Featured Recipes from Bitters
The Horse's Neck
Called "the great what-is-it of the Highball tribe" by David A. Embury in The Fine Art of Mixing Drinks, the Horse's Neck started as a nonalcoholic drink in the 1890s, but the addition of whiskey, bourbon, rye, brandy, scotch, or even gin brought a spirited kick to this refreshing highball. The drink, per Embury, "degenerated" into a nonalcoholic beverage once again during Prohibition. Bourbon and ginger ale is one of my favorite marriages of spirit and mixer, so that is recommended here.
The garnish is achieved by positioning one continuous spiral of zest from a whole lemon so that it is flapping over the glass's edge, invoking the silhouette of a horse's mane. Personally, the lemon corkscrew puts me in the mind of a pig's tail, but I suppose the Pig's Tail isn't as elegant a name as the Horse's Neck.
Makes 1 drink
- 1 lemon
- 2 ounces bourbon
- 3 dashes Angostura bitters
- Ginger ale
Carefully peel the zest from the lemon in one continuous spiral with a channel knife. Coil the zest around a barspoon or chopstick to encourage a bouncy spiral.
Place the lemon zest in the bottom of a chilled highball glass, hanging the end of the coiled garnish over the side of the glass. Fill the glass with ice.
Add the bourbon and bitters and top off with ginger ale.
The Autumn Sweater
We could slip away
Wouldn't that be better?
The bittersweet lyrics of "Autumn Sweater," from Yo La Tengo's 1997 album, I Can Hear the Heart Beating As One, serve as the source material for this melancholy change-of-season shoegazer. Serve it over a large block of ice, or over an ice sphere--even better to evoke a fat harvest moon hanging in the nighttime sky.
Made in Sicily since 1868, Averna is a syrupy, bitter herbal liqueur. It isn't overpowering, though, and is a great gateway amaro if you're interested in exploring potable bitters. Amaro Nonino is another mild Italian digestif whose caramel color and warm, spicy burnt orange notes round out the full fall flavors here. Wrap yourself in an Autumn Sweater and embrace what the season has in store for you.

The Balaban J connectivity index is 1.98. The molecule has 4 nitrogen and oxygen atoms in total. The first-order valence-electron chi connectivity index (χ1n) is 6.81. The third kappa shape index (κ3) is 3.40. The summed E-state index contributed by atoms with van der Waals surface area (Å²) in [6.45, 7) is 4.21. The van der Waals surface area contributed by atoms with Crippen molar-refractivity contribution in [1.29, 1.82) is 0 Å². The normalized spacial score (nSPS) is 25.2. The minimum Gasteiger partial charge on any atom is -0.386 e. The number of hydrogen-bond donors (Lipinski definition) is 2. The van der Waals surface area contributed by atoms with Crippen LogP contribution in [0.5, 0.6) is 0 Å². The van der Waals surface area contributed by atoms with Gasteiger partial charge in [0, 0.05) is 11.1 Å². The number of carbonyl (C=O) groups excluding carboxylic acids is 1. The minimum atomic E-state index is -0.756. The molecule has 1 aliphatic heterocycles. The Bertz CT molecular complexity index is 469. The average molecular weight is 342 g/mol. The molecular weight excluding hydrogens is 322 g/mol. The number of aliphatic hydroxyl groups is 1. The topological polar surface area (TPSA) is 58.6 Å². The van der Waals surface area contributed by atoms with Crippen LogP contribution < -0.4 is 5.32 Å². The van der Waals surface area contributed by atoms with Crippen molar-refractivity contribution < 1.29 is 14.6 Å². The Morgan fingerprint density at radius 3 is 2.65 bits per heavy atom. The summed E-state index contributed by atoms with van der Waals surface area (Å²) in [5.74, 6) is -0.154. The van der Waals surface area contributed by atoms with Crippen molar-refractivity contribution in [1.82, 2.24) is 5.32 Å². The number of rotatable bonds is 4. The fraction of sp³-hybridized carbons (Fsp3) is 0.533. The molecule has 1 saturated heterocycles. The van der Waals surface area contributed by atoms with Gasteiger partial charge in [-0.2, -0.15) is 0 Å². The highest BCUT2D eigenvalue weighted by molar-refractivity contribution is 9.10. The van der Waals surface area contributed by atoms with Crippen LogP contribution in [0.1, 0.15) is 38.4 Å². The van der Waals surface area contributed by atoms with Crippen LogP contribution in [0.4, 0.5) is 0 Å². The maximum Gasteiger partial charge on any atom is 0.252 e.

Makes 1 drink
- 1 ounce rye
- 1/2 ounce Averna
- 1/2 ounce Amaro Nonino
- 1/2 ounce maple syrup
- 1 dash Urban Moonshine maple bitters
- 1 dash orange bitters
- Garnish: thick clove-studded strip of orange zest
Combine all the ingredients except the garnish in a mixing glass filled with ice and stir until chilled. Add a large sphere of ice to a chilled double old-fashioned and strain the drink into the glass.
For the garnish, use a paring knife to slice a thick strip of zest from an orange. Twist it over the drink to release the essential oils and rub along the rim of the glass. Stud the orange zest with two whole cloves and drape it over the ice sphere.
Is there anything more festive than hearing the soft pop of a cork coming out of a bottle of Champagne? That's an aural cue for celebration in my book, and while Champagne is wonderful on its own, adding a sugary, bitters-soaked kiss to the equation elevates the experience tenfold. Four to six dashes of bitters should do the trick, but you really want to soak the sugar cube, which, once the Champagne is introduced, will leave a fizzy stream of bitters pushing up through the glass.
Makes 1 drink
- 1 sugar cube
- 4 to 6 dashes Angostura or other aromatic bitters
- Chilled champagne
- Garnish: lemon twist
Place the sugar cube on the bottom of a champagne flute or coupe glass. Douse the sugar cube with the bitters and fill the glass with champagne. Garnish with the lemon twist.